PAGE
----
Monday, December 12, 2011

NPR Reports that Debtors Prisons Are Alive and Well - Credit Slips

NPR Reports that Debtors Prisons Are Alive and Well - Credit Slips
NPR tells the story of Illinois debtor Robin Sanders in Illinois, who was stopped by police for a loud muffler but taken directly to jail on an arrest warrant for failure to appear at a hearing on an unpaid medical bill, all in a lawsuit she was unaware of. Similar stories have been reported in Indiana, Tennessee and Washington, and all involve selling debt to a collection agency, that then files a lawsuit against the debtor requiring a court appearance. A notice to appear in court is supposed to be given to the debtor. If they fail to show up, a warrant is issued for their arrest. According to the story, despite that debtor’s prisons were outlawed early in our country’s history, one-third of all states still allow people who have not paid bills to be jailed.
The Republicans must love this. We are rocketing forward into the 18th century.


Anonymous said...

The libertarian Reason magazine reported this a year ago.

"The Return of Debtors Prison"

One reader commented that

I imagine debtors prison is where the right-leaning libertarian's committment to liberty meets and gets raped by their stronger committment to "responsibility."

Reading the other comments to that story, (and others about debtors prison), it's amazing how clueless a lot of people are about the real-world nature of "contracts" and "debts". Those words don't mean what most people think they mean.

I hope the Tea Partiers enjoy getting paid in scrip, because in Libertarian Utopia, they're going to need it to purchase essential goods from the company store.

Anonymous said...
"Debt Collectors Ask to Be Paid a Little Respect"
June 13, 2011, p. A1
"Third-party debt collectors are typically hired by a store, cellphone company or a bank, to collect a debt that has become delinquent. Often, huge portfolios of delinquent debt are sold to a debt buyer for pennies on the dollar; the debt buyer, in turn, may hire a collection agency, or a law firm specializing in debt collection."

One of the readers had comment that is so brilliant that it ought to be a law:

"Why can't the primary debt holder, instead of selling the debt to a collection agency, allow the debtor the chance to purchase his/her debt at the same price and terms the collection agency is bidding?"
-Hank. June 13, 2011. 9:40 AM. Comment # 37.

Why not indeed, if the original creditor is already willing to sell the debt for "pennies on the dollar" and write-off the losses?

Anonymous said...

Time to go back and re-read , where Michael Konczal describes the Cato Institute's views on so-called free-market capitalism:

"I like this form of libertarianism, where policy is simply the things that defend the power and hierarchy of creditors, the rich and the elite, much better than the normal 'gee whiz markets are cool' kind. There’s almost a Nietzschean zeal for the wonk world to first and foremost accept creditors as a master class to whom all policy bends."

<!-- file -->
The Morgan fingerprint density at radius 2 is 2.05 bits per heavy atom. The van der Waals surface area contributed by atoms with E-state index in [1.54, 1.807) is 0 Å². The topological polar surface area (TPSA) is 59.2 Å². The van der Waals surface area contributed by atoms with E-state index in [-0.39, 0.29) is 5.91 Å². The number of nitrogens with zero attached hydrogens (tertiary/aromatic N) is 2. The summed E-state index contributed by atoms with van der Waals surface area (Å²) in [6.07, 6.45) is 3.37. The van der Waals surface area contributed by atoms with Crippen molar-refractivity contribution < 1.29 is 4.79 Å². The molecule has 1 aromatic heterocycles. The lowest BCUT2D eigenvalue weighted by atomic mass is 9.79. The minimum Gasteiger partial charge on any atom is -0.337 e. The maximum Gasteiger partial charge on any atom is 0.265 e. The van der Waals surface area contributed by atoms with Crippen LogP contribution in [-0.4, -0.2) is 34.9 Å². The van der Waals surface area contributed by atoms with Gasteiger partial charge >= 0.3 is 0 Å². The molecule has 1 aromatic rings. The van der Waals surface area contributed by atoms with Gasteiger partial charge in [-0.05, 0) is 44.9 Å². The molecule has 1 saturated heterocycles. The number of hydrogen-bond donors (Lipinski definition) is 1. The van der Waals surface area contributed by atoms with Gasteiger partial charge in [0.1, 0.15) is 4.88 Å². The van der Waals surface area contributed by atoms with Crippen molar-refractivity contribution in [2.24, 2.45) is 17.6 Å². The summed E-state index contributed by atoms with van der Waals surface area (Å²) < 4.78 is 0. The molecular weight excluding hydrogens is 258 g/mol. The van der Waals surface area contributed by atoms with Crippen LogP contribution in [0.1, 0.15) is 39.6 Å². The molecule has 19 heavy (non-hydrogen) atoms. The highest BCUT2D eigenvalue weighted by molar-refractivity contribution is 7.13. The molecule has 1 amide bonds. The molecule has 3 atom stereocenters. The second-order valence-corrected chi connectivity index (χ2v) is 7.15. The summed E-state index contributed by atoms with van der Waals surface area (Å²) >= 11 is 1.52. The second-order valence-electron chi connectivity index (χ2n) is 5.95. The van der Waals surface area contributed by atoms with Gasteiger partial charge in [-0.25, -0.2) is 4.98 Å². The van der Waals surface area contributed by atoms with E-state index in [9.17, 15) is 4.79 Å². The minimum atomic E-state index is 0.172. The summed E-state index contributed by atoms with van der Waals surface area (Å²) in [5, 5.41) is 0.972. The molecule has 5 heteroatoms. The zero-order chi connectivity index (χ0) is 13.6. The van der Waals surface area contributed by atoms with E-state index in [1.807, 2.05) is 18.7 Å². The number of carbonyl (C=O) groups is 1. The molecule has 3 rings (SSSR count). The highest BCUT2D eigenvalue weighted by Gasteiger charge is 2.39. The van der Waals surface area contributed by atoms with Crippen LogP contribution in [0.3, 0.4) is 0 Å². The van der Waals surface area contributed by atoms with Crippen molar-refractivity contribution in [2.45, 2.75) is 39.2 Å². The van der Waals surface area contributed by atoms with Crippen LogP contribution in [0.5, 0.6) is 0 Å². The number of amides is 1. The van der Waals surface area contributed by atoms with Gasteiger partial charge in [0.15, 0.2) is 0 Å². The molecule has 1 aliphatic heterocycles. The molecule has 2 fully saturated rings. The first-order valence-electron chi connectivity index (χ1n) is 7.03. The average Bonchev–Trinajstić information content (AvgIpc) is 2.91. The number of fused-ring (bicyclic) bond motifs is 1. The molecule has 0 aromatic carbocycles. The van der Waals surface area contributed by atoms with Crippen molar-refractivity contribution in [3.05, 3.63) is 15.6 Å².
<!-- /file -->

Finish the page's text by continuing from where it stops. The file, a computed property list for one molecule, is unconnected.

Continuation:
Maybe libertarians look forward to the future as depicted in the novel "Emily's Debt," when:

In the very near future, where failing to pay student loan debts is a crime, Emily is in big trouble. She has a large student loan and no job. She’s heard, of course, that student loan debtors weren’t sent to jail. Instead, they’re rented by the government to corporations and businesses so that their work can help pay off their student debts. But renting becomes purchasing, and crafty lawyers and greedy companies turn student debt bondage into slavery with hardly anyone paying attention.

because they're naive enough to believe they won't be contracted into slavery, just the worthless delinquents who deserve to be.

Anonymous said...

FYI: Here's the link to the original NPR story, which is not included

Unpaid Bills Land Some Debtors Behind Bars
by Susie An
December 12, 2011 from WBEZ

Anonymous said...

Megan McArdle, who used to write under the nom de plume Jane Galt before becoming a business and economics writer for The Atlantic, wrote about "A New Breed of Debt Collectors" * (July 13, 2010).

According to this Ayn Randian,

I don't know what to do about these vermin; the law's already pretty stiff (at least $1,000 for each violation). I'm not against collecting debts per se; people should pay what they owe, and if there weren't a secondary market in debt, it would be a lot harder to get credit, especially from places like hospitals.

because silly libertarians believe that corporations that collect thousands, hundreds of thousand, or even millions of dollars per year are going to be deterred by the possibility that somebody is going to go through the time and expense to sue them for up to $1,000 (total, not "per-violation" as Ms. Galt mistakenly claims). It is still profitable to break the law because the rewards are great, the risk is low, and in the rare event a creditor is penalized the penalties are negligible. Ms. Galt is definitely one of those Nietzschean wonks who "accept creditors as a master class to whom all policy bends."

Earlier this year, a pro-HOA activist judge gutted the FDCPA, making it for all practical purposes un-enforcable. But if there's one thing the Right Wing hates more than activist judges and rapacious attorneys, it's consumer protection laws.

* When the article was re-printed by "Business Insider," it was titled "Meet The New, Scarier Breed of Debt Collector".